While investors flocked to bonds for safety amid COVID-19 fears in recent weeks, farmers are resorting to their own version of a safe-haven asset: planting more corn acres.
According to Farm Futures’ latest survey, U.S. farmers intend to plant 96.4 million acres of corn during the 2020 planting season as a record number of 2019 prevented plant acres come back into 2020 production. Acreage projections for the 2020 season are the second-highest planting on record after 97.3 million corn acres were planted in 2012. The USDA releases its Annual Planting Intentions survey next Tuesday, March 31.
Our result is over 2 million more corn acres compared to USDA’s forecast of 94 million acres, released February at USDA’s Annual Outlook Forum. In the time between the two forecasts, the COVID-19 pandemic upended the global economy. Increased economic uncertainty, historically cheap input prices, and weakened soybean demand from China appears to have made corn the most optimal production choice amid limited options for Midwest farmers.
Survey respondents expect U.S. corn plantings to increase 6.7 million acres from last year’s planted acreage. Using a five-year average yield from 2014-2018, 2020 production could top out at a record-high 15.2 billion bushels, inflating domestic supplies following a lackluster year of exports.
Soybeans up as well
The benchmark soybean-corn ratio has hovered at or near the pivotal 2.4 mark for much of the year. At its current level below 2.4, the markets favor corn acreage. But corn prices have lost strength in the last week amid corn basis collapsing across the Corn Belt last week on reduced ethanol demand.
The ratio is increasingly moving towards a preference for soybean acreage as ethanol plants across the country make downward production adjustments to offset shrinking profit margins. Potential purchases from China as part of the Phase 1 trade deal could further strengthen soybean prospects in 2020.
Weather will continue to be the dark horse in the race for 2020 planting acreage. Farmers in the Dakotas, Minnesota, Wisconsin, and Michigan are still scrambling to harvest the last of 2019 crops left in the fields following a cold and wet 2019 harvest season.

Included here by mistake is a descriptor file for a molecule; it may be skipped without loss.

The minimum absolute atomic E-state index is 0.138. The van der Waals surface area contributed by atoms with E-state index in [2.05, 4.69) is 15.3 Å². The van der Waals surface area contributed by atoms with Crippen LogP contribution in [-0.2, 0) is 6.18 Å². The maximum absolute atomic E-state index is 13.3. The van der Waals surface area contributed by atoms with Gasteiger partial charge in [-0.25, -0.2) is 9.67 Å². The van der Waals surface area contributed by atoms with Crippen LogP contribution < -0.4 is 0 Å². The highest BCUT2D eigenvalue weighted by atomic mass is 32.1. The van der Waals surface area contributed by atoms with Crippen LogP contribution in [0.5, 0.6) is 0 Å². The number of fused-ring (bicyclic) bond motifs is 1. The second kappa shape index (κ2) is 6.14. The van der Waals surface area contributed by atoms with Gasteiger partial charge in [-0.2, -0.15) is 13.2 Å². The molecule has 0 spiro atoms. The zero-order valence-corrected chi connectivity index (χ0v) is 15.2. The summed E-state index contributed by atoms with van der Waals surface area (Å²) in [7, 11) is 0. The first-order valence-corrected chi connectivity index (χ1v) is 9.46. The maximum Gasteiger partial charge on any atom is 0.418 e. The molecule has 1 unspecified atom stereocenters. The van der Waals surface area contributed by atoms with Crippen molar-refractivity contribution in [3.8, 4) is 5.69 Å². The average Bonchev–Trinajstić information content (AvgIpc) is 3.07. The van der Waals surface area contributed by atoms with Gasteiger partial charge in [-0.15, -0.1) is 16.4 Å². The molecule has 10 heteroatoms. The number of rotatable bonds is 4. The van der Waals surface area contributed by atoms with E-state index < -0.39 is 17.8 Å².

If early showers continue to saturate Midwest soils in upcoming weeks, soybean acreage and corn prices alike may get a boost; farmers may be further delayed finishing 2019 harvest and beginning 2020 planting. If rain continues to plague the Midwest, corn and soybean acreage may both end up lower this year.
Wheat gets demand boost from pandemic
Wheat demand received an unexpected boost in recent weeks from panic buying as consumer stockpiling increased demand for bread, pasta, and flour. An unexpected Chinese purchase of 12.5 million bushels of hard red winter wheat last week was a strong windfall for the wheat markets.
The uptick in demand could position 2020 wheat acreage as an alternative to corn and soybean acres as winter wheat plantings remain at the second-lowest acreage in history amid record-high global stocks.
Outlook for other crops
Forecasts in February could not have predicted the economic collapse witnessed in the past several weeks. With that in mind, remember that next week’s report is merely an indication of what farmers want to happen, not necessarily what will happen. Markets are at the mercy of uncertainty and volatility, which means significant factors today may shift by the time the 2020 crop is put into the ground.
The Farm Futures March survey was administered to 1,083 respondents on March 4-20 via an email questionnaire. During that time, the COVID-19 pandemic wreaked havoc on global markets and commodities. The U.S. energy and biofuel industries have become casualties in an oil price war between Saudi Arabia and Russia within the same period.